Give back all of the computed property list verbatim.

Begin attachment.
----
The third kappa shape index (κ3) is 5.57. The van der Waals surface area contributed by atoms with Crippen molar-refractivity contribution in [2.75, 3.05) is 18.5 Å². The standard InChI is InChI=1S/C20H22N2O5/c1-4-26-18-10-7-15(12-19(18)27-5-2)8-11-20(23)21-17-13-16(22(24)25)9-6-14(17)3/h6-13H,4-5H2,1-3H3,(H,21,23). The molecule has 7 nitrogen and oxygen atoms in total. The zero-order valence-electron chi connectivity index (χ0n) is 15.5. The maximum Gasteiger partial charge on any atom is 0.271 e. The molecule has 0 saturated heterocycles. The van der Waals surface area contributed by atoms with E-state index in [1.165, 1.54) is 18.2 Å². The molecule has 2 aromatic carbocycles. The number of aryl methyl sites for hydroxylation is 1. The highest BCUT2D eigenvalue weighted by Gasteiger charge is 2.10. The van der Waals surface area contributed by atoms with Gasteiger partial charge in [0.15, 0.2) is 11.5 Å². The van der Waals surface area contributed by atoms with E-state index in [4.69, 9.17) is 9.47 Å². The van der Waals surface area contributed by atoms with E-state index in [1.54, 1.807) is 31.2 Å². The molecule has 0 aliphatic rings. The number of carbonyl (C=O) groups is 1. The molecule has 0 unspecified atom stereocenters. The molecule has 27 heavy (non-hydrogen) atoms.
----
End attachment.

The third kappa shape index (κ3) is 5.57. The van der Waals surface area contributed by atoms with Crippen molar-refractivity contribution in [2.75, 3.05) is 18.5 Å². The standard InChI is InChI=1S/C20H22N2O5/c1-4-26-18-10-7-15(12-19(18)27-5-2)8-11-20(23)21-17-13-16(22(24)25)9-6-14(17)3/h6-13H,4-5H2,1-3H3,(H,21,23). The molecule has 7 nitrogen and oxygen atoms in total. The zero-order valence-electron chi connectivity index (χ0n) is 15.5. The maximum Gasteiger partial charge on any atom is 0.271 e. The molecule has 0 saturated heterocycles. The van der Waals surface area contributed by atoms with E-state index in [1.165, 1.54) is 18.2 Å². The molecule has 2 aromatic carbocycles. The number of aryl methyl sites for hydroxylation is 1. The highest BCUT2D eigenvalue weighted by Gasteiger charge is 2.10. The van der Waals surface area contributed by atoms with Gasteiger partial charge in [0.15, 0.2) is 11.5 Å². The van der Waals surface area contributed by atoms with E-state index in [4.69, 9.17) is 9.47 Å². The van der Waals surface area contributed by atoms with E-state index in [1.54, 1.807) is 31.2 Å². The molecule has 0 aliphatic rings. The number of carbonyl (C=O) groups is 1. The molecule has 0 unspecified atom stereocenters. The molecule has 27 heavy (non-hydrogen) atoms.